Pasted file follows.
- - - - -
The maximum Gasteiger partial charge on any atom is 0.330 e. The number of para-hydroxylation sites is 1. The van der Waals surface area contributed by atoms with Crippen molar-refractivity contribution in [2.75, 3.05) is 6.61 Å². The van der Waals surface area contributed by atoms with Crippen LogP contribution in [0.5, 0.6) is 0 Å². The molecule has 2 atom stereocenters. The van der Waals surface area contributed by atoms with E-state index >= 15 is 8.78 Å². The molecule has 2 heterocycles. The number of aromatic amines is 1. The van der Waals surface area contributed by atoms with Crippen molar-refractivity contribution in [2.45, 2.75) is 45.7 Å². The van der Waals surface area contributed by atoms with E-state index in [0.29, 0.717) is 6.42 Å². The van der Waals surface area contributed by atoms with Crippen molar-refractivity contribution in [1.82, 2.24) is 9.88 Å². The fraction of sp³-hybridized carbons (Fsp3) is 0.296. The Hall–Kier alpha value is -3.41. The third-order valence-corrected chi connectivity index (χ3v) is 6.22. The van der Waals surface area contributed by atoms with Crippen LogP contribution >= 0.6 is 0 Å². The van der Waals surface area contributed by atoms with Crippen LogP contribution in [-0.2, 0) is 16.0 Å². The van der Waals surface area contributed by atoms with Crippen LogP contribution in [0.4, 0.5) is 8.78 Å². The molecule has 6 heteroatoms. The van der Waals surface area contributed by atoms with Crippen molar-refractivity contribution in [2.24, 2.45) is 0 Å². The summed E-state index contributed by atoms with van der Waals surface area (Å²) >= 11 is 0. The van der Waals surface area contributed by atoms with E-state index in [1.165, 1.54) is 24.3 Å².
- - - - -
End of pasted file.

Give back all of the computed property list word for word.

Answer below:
The maximum Gasteiger partial charge on any atom is 0.330 e. The number of para-hydroxylation sites is 1. The van der Waals surface area contributed by atoms with Crippen molar-refractivity contribution in [2.75, 3.05) is 6.61 Å². The van der Waals surface area contributed by atoms with Crippen LogP contribution in [0.5, 0.6) is 0 Å². The molecule has 2 atom stereocenters. The van der Waals surface area contributed by atoms with E-state index >= 15 is 8.78 Å². The molecule has 2 heterocycles. The number of aromatic amines is 1. The van der Waals surface area contributed by atoms with Crippen molar-refractivity contribution in [2.45, 2.75) is 45.7 Å². The van der Waals surface area contributed by atoms with E-state index in [0.29, 0.717) is 6.42 Å². The van der Waals surface area contributed by atoms with Crippen molar-refractivity contribution in [1.82, 2.24) is 9.88 Å². The fraction of sp³-hybridized carbons (Fsp3) is 0.296. The Hall–Kier alpha value is -3.41. The third-order valence-corrected chi connectivity index (χ3v) is 6.22. The van der Waals surface area contributed by atoms with Crippen LogP contribution >= 0.6 is 0 Å². The van der Waals surface area contributed by atoms with Crippen LogP contribution in [-0.2, 0) is 16.0 Å². The van der Waals surface area contributed by atoms with Crippen LogP contribution in [0.4, 0.5) is 8.78 Å². The molecule has 6 heteroatoms. The van der Waals surface area contributed by atoms with Crippen molar-refractivity contribution in [2.24, 2.45) is 0 Å². The summed E-state index contributed by atoms with van der Waals surface area (Å²) >= 11 is 0. The van der Waals surface area contributed by atoms with E-state index in [1.165, 1.54) is 24.3 Å².